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EWGAE 2004 Proceedings
SESSION: Pressure Equipment / Medical and Biological Applications
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Acoustic emissions from transpiring plants - new results and conclusions

Ralf Laschimke, FH Sigmaringen-Albstadt, Albstadt, Germany Maria Burger, FH Sigmaringen-Albstadt, Albstadt, Germany

Hartmut Vallen, Vallen Systeme GmbH, Icking, Germany

Keywords

Acoustic emissions, signal-waveform, xylem transport, xylem tension, negative pressure, embolism repair, cohesion theory.

Abstract

Using Ulmus glabra as an example we revealed that acoustic emissions from plants do not necessarily occur in conjunction with water stress. The waveforms in the various signals show that acoustic emissions may possibly be generated by still unknown hydraulic events, more complex than cavitation. Using a special microscopic technique we established the presence of minute gas bubbles attached firmly to the xylem vessel walls of the water-conducting conduits. The micro-bubbles accumulate especially to the poorly wettable lignin domains of the vessel pits. Our conclusion is that minute gas bubbles at the xylem vessel walls are a normal feature of actively water-conducting conduits. By means of physical model systems we ascertained that by virtue of the cohesion of water the entire system of wall adherent bubbles acts as a force- transmitting medium that creates the xylem tension. During transpiration the wall adherent gas bubbles expand, during refilling they contract. Since the bubble system always reacts intermittently this creates acoustic emissions both during transpiration and refilling. Our hypothesis is that under a gradient of the wall attraction forces of the bubble system the water column moves in a similar fashion as under a gradient of actual negative pressure. The outward appearance of xylem tension caused by the bubble system is deceptively similar to that caused by real negative pressure. Our investigations have resulted in an alternative concept of water transport in plants.

Investigations

Since the first report in 1966 about audible acoustic emissions (AAE) from plants being under water stress the acoustic signals have been considered as convincing evidence of disruptions in the water column caused by negative pressure as it is claimed in the cohesion theory (ref.1). However, when in 1983 (ref. 2) ultrasonic acoustic emissions (UAE) were introduced into the investigation it became apparent that the density of signals was then shown to be extremely high. Provided that even the UAE signals are attributable to local disruptions of the water column, an uninterrupted flow of water is only conceivable if the embolism defects are continuously being repaired. However, a generally accepted hypothesis is missing still today in order to explain the embolism repair. Therefore, the cohesion theory has been questioned since the beginning one hundred years ago and the debate still continues today (ref. 3).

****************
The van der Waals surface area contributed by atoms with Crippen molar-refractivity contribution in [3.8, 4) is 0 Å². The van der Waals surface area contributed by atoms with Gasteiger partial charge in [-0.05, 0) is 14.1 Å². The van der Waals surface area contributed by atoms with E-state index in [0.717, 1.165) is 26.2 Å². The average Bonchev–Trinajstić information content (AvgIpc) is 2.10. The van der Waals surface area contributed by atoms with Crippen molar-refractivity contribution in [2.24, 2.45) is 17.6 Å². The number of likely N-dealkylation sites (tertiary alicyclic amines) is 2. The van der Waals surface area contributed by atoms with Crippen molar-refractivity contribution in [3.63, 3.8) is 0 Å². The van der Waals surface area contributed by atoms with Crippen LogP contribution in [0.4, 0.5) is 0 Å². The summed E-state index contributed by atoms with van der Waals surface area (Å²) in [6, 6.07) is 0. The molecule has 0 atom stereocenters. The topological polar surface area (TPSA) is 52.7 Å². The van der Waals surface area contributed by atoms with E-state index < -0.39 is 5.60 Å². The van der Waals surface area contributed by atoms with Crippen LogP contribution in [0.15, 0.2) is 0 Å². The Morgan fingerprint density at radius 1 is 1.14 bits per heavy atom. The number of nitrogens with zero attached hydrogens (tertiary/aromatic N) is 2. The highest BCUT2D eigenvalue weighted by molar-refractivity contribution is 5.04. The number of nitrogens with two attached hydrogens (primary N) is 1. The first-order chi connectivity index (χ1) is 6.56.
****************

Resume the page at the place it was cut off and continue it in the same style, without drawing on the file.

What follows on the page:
Until recently, most reports on acoustic emissions were focused on plants being definitely under water stress or wilting (ref. 4). In many investigations the intensity of water stress has been assessed by the number and the amplitude of the acoustic hits versus time. In our investigation we re-examine the customary opinion that water stress is a pre-condition of acoustic emissions from plants. In order to extract more information about the mechanism of acoustic signal generation we concentrate our investigation on the frequency pattern of the emissions and the waveform of the individual signals emitted during normal transpiration without water stress. Our

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acoustic data interpretation is supported by microscopic observations and newly developed physical model systems.

Acoustic emission detection

For UAE measurements we selected a 4 year old, potted Ulmus glabra which had vigorous transpiration activity. We chose this angiosperm species of tree because its ring-porous xylem facilitates microscopic examination of the vessel walls, which constitutes part of our investigation. In order to record transpiration loss whilst simultaneously monitoring acoustic data we fitted the flowerpot and the elm tree with acoustic sensors linked to a computerized electronic scale (Fig. 1). Prior to monitoring the acoustic data the elm was watered well, so that no water stress could develop in the plant during a period of 5 or 6 days. Temperature was maintained in the laboratory at 22 +/- 1.5 C° and humidity at 60 +/- 3% rel. Thus, transpiration depended primarily on the intensity of light during the rhythm of day and night. Our experiments were carried out in August 1998. Fig. 2 shows the plot "transpiration loss versus time" during a 80- hour period. The start of the measurement was at 18:00 (6:00 p.m.) To improve the assessment we calculated the derivation curve, called "transpiration intensity versus time". This curve reveals minimum transpiration intensity at night of 15 % of the maximum intensity during daylight.